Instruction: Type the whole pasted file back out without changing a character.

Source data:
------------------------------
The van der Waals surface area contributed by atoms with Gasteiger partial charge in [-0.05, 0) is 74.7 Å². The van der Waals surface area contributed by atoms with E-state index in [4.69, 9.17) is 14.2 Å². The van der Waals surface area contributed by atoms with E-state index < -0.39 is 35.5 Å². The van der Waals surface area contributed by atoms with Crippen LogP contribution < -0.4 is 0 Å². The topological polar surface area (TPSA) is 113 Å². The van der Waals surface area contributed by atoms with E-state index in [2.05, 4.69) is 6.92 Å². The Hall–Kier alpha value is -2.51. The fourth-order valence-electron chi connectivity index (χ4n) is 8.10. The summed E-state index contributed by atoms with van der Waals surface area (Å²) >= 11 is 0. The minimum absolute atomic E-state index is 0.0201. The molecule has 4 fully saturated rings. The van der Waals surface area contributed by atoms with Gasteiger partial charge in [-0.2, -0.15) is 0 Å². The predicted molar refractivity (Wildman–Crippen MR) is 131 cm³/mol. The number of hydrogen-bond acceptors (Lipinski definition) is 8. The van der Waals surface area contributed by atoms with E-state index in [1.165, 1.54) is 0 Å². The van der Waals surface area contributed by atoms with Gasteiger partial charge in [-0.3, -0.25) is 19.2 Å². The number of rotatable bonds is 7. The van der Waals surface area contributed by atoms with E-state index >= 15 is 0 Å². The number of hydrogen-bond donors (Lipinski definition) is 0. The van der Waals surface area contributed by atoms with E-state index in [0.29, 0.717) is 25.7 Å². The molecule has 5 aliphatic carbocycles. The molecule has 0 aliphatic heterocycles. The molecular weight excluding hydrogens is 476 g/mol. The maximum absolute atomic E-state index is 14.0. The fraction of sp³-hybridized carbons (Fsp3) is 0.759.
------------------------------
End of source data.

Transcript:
The van der Waals surface area contributed by atoms with Gasteiger partial charge in [-0.05, 0) is 74.7 Å². The van der Waals surface area contributed by atoms with E-state index in [4.69, 9.17) is 14.2 Å². The van der Waals surface area contributed by atoms with E-state index < -0.39 is 35.5 Å². The van der Waals surface area contributed by atoms with Crippen LogP contribution < -0.4 is 0 Å². The topological polar surface area (TPSA) is 113 Å². The van der Waals surface area contributed by atoms with E-state index in [2.05, 4.69) is 6.92 Å². The Hall–Kier alpha value is -2.51. The fourth-order valence-electron chi connectivity index (χ4n) is 8.10. The summed E-state index contributed by atoms with van der Waals surface area (Å²) >= 11 is 0. The minimum absolute atomic E-state index is 0.0201. The molecule has 4 fully saturated rings. The van der Waals surface area contributed by atoms with Gasteiger partial charge in [-0.2, -0.15) is 0 Å². The predicted molar refractivity (Wildman–Crippen MR) is 131 cm³/mol. The number of hydrogen-bond acceptors (Lipinski definition) is 8. The van der Waals surface area contributed by atoms with E-state index in [1.165, 1.54) is 0 Å². The van der Waals surface area contributed by atoms with Gasteiger partial charge in [-0.3, -0.25) is 19.2 Å². The number of rotatable bonds is 7. The van der Waals surface area contributed by atoms with E-state index >= 15 is 0 Å². The number of hydrogen-bond donors (Lipinski definition) is 0. The van der Waals surface area contributed by atoms with E-state index in [0.29, 0.717) is 25.7 Å². The molecule has 5 aliphatic carbocycles. The molecule has 0 aliphatic heterocycles. The molecular weight excluding hydrogens is 476 g/mol. The maximum absolute atomic E-state index is 14.0. The fraction of sp³-hybridized carbons (Fsp3) is 0.759.